Attic Solutions To Improve Winter Energy Efficiency (And Keep You Warm!)
A well-maintained attic can keep your home comfortable, and with a few upgrades, can cut your energy bills. If you live in a cold climate, you already know that keeping your home warm in the winter is expensive, and the Department of Energy predicts that gas and oil prices will continue to increase. They also estimate that properly insulating your attic can save 10% to 50% of your heating bill.
If you can feel cold air coming in, you have a problem with sealing. A hold large enough to create a draft can put a significant strain on you HVAC system, to the tune of a 10-20% increase in utility bills.
According to Energy Star, the most common locations of attic air leaks are:
- Behind and under knee walls
- Attic hatch
- Wiring holes
- Holes for plumbing and pipes
- Dropped soffits that are open to the attic
- Recessed lights
- Furnace flue or duct chase (the hollow box or wall feature that hides ducts)
Start by conducting a visual air leakage inspection to look for cracks and gaps at the common leak sites shown in the diagram below:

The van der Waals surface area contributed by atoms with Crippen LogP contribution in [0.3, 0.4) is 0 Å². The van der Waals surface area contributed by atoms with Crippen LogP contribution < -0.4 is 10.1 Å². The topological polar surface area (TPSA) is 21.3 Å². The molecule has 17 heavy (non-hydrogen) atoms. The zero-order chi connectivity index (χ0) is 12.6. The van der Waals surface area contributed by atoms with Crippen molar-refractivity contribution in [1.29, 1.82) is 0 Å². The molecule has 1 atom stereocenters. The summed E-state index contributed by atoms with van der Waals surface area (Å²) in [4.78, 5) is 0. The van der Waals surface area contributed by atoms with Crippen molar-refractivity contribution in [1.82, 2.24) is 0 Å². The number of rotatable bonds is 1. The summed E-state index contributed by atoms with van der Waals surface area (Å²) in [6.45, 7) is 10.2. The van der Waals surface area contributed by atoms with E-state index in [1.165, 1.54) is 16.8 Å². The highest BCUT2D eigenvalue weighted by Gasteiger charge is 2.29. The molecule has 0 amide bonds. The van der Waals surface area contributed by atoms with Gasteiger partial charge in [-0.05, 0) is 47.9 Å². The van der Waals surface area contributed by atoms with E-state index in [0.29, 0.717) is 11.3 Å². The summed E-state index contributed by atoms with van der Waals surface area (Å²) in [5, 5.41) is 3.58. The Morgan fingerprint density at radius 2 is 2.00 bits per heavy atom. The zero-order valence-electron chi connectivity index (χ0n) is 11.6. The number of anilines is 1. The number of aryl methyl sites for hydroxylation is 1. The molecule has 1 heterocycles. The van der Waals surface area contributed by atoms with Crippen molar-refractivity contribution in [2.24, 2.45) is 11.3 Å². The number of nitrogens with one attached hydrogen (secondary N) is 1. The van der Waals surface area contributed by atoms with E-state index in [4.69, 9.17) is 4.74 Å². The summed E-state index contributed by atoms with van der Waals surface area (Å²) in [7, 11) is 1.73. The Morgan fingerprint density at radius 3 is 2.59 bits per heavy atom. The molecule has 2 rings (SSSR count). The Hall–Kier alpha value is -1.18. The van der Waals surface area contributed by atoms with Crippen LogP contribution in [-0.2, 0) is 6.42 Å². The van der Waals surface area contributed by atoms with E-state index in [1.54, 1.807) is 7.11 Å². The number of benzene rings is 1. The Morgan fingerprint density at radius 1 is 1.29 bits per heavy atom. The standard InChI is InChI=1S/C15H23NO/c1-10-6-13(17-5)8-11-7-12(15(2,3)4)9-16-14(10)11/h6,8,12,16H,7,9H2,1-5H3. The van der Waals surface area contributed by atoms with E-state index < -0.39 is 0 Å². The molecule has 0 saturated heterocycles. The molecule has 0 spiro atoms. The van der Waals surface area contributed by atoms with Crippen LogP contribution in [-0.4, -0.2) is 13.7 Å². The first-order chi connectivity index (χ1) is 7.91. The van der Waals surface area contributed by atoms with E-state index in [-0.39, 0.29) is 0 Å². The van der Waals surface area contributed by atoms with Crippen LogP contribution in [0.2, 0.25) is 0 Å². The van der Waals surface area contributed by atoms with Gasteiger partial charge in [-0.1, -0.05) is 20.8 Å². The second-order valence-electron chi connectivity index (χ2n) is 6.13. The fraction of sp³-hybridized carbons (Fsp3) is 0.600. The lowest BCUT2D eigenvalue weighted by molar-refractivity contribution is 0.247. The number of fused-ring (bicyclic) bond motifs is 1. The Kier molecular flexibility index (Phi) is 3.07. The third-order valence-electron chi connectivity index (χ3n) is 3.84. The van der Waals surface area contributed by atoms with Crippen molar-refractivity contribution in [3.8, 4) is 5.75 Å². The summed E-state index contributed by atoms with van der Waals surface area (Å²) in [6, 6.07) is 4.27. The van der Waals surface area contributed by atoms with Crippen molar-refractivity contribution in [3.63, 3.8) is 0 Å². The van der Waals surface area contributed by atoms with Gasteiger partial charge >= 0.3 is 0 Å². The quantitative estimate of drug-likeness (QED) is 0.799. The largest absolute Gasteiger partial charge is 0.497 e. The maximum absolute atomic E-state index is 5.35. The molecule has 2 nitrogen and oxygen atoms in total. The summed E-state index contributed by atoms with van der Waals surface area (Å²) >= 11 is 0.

Uninsulated walls or ceilings allow heat to move freely through building materials. If your heating bills are on the rise, or you notice that you have cold spots in your home, you may have insufficient insulation. Multiple studies indicate that as many as 2/3 of US home are under-insulated. “Wall insulation is regulated by building code [in most areas], but attic and crawlspace insulation is not,” explains Atticare CEO Zach Jakob, “These areas are often neglected.” The average house should have 12-14 inches of attic insulation.
One way to test your home for air loss and insufficient insulation is with a thermal imaging scan. “In San Francisco,” according to Zach, “Our techs use a thermal imaging camera to qualify areas of the home that require further investigation.”
Proper ventilation limits moisture problems, promoting a healthy space and protecting your investment. The best course of action can vary depending on your climate. Cold climates, like New Jersey, should allow air to flow in a way that keeps the space relatively close to the outdoor temperature, to prevent ice dams and condensation. Warm climates, like Los Angeles, should use ventilation to expel moist humid air that can lead to mold problems.
The attic is where you can find some of the larger opportunities to save energy. In most cases, evaluating and upgrading an attic is a one-time deal, followed only by occasional inspections. Ensuring proper seals, insulation and ventilation will promote energy efficiency and let you and your family feel more comfortable year round.